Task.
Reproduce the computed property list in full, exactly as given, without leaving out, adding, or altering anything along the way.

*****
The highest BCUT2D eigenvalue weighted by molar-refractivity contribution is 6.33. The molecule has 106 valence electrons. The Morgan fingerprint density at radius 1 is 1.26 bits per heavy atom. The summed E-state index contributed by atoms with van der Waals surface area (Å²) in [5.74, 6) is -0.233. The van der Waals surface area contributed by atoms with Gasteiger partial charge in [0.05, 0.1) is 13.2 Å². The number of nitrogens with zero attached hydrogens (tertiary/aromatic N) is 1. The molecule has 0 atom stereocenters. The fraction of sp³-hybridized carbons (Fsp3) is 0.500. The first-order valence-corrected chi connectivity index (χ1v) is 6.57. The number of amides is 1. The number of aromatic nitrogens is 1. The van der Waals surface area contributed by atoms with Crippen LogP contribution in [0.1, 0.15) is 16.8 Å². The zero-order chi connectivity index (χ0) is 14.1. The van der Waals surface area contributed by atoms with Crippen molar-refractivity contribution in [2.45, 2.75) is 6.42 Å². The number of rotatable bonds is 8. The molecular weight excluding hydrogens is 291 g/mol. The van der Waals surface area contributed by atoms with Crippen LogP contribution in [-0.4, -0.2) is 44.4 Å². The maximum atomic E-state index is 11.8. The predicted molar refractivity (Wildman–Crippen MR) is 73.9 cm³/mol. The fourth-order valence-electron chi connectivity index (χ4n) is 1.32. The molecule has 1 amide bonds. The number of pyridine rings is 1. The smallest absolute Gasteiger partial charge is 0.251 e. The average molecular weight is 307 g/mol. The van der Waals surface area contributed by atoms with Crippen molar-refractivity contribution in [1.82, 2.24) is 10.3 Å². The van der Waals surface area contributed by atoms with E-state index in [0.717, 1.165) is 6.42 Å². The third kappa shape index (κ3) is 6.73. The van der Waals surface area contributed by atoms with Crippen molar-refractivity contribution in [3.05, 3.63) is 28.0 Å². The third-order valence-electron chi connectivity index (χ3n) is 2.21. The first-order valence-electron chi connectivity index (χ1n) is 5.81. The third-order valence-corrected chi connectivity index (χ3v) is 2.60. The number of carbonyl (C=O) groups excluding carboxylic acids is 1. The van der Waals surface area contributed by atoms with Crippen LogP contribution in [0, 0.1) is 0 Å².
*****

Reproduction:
The highest BCUT2D eigenvalue weighted by molar-refractivity contribution is 6.33. The molecule has 106 valence electrons. The Morgan fingerprint density at radius 1 is 1.26 bits per heavy atom. The summed E-state index contributed by atoms with van der Waals surface area (Å²) in [5.74, 6) is -0.233. The van der Waals surface area contributed by atoms with Gasteiger partial charge in [0.05, 0.1) is 13.2 Å². The number of nitrogens with zero attached hydrogens (tertiary/aromatic N) is 1. The molecule has 0 atom stereocenters. The fraction of sp³-hybridized carbons (Fsp3) is 0.500. The first-order valence-corrected chi connectivity index (χ1v) is 6.57. The number of amides is 1. The number of aromatic nitrogens is 1. The van der Waals surface area contributed by atoms with Crippen LogP contribution in [0.1, 0.15) is 16.8 Å². The zero-order chi connectivity index (χ0) is 14.1. The van der Waals surface area contributed by atoms with Crippen molar-refractivity contribution in [2.45, 2.75) is 6.42 Å². The number of rotatable bonds is 8. The molecular weight excluding hydrogens is 291 g/mol. The van der Waals surface area contributed by atoms with Crippen LogP contribution in [-0.4, -0.2) is 44.4 Å². The maximum atomic E-state index is 11.8. The predicted molar refractivity (Wildman–Crippen MR) is 73.9 cm³/mol. The fourth-order valence-electron chi connectivity index (χ4n) is 1.32. The molecule has 1 amide bonds. The number of pyridine rings is 1. The smallest absolute Gasteiger partial charge is 0.251 e. The average molecular weight is 307 g/mol. The van der Waals surface area contributed by atoms with Crippen molar-refractivity contribution in [1.82, 2.24) is 10.3 Å². The van der Waals surface area contributed by atoms with E-state index in [0.717, 1.165) is 6.42 Å². The third kappa shape index (κ3) is 6.73. The van der Waals surface area contributed by atoms with Crippen molar-refractivity contribution in [3.05, 3.63) is 28.0 Å². The third-order valence-electron chi connectivity index (χ3n) is 2.21. The first-order valence-electron chi connectivity index (χ1n) is 5.81. The third-order valence-corrected chi connectivity index (χ3v) is 2.60. The number of carbonyl (C=O) groups excluding carboxylic acids is 1. The van der Waals surface area contributed by atoms with Crippen LogP contribution in [0, 0.1) is 0 Å².